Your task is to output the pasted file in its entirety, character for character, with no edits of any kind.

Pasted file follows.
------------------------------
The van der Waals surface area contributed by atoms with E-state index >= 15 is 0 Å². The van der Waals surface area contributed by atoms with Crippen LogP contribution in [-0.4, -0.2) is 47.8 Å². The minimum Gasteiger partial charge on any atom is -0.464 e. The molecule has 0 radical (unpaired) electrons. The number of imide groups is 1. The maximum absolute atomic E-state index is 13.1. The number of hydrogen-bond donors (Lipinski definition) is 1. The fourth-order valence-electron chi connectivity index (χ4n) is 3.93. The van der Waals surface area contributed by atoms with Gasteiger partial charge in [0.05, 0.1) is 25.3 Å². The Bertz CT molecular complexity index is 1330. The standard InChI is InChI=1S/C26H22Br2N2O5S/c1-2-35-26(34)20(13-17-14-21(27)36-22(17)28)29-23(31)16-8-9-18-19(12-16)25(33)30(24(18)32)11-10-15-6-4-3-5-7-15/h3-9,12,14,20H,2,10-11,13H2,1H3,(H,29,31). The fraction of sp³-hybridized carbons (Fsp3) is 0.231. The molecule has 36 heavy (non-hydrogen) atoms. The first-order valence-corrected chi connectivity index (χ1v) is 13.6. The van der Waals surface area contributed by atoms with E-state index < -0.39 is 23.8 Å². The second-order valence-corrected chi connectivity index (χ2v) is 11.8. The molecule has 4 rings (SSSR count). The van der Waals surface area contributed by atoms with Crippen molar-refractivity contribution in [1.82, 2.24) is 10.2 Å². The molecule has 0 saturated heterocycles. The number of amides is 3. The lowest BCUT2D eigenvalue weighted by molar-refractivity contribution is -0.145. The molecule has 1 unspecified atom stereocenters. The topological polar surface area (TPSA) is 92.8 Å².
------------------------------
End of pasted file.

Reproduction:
The van der Waals surface area contributed by atoms with E-state index >= 15 is 0 Å². The van der Waals surface area contributed by atoms with Crippen LogP contribution in [-0.4, -0.2) is 47.8 Å². The minimum Gasteiger partial charge on any atom is -0.464 e. The molecule has 0 radical (unpaired) electrons. The number of imide groups is 1. The maximum absolute atomic E-state index is 13.1. The number of hydrogen-bond donors (Lipinski definition) is 1. The fourth-order valence-electron chi connectivity index (χ4n) is 3.93. The van der Waals surface area contributed by atoms with Gasteiger partial charge in [0.05, 0.1) is 25.3 Å². The Bertz CT molecular complexity index is 1330. The standard InChI is InChI=1S/C26H22Br2N2O5S/c1-2-35-26(34)20(13-17-14-21(27)36-22(17)28)29-23(31)16-8-9-18-19(12-16)25(33)30(24(18)32)11-10-15-6-4-3-5-7-15/h3-9,12,14,20H,2,10-11,13H2,1H3,(H,29,31). The fraction of sp³-hybridized carbons (Fsp3) is 0.231. The molecule has 36 heavy (non-hydrogen) atoms. The first-order valence-corrected chi connectivity index (χ1v) is 13.6. The van der Waals surface area contributed by atoms with E-state index < -0.39 is 23.8 Å². The second-order valence-corrected chi connectivity index (χ2v) is 11.8. The molecule has 4 rings (SSSR count). The van der Waals surface area contributed by atoms with Crippen molar-refractivity contribution in [1.82, 2.24) is 10.2 Å². The molecule has 0 saturated heterocycles. The number of amides is 3. The lowest BCUT2D eigenvalue weighted by molar-refractivity contribution is -0.145. The molecule has 1 unspecified atom stereocenters. The topological polar surface area (TPSA) is 92.8 Å².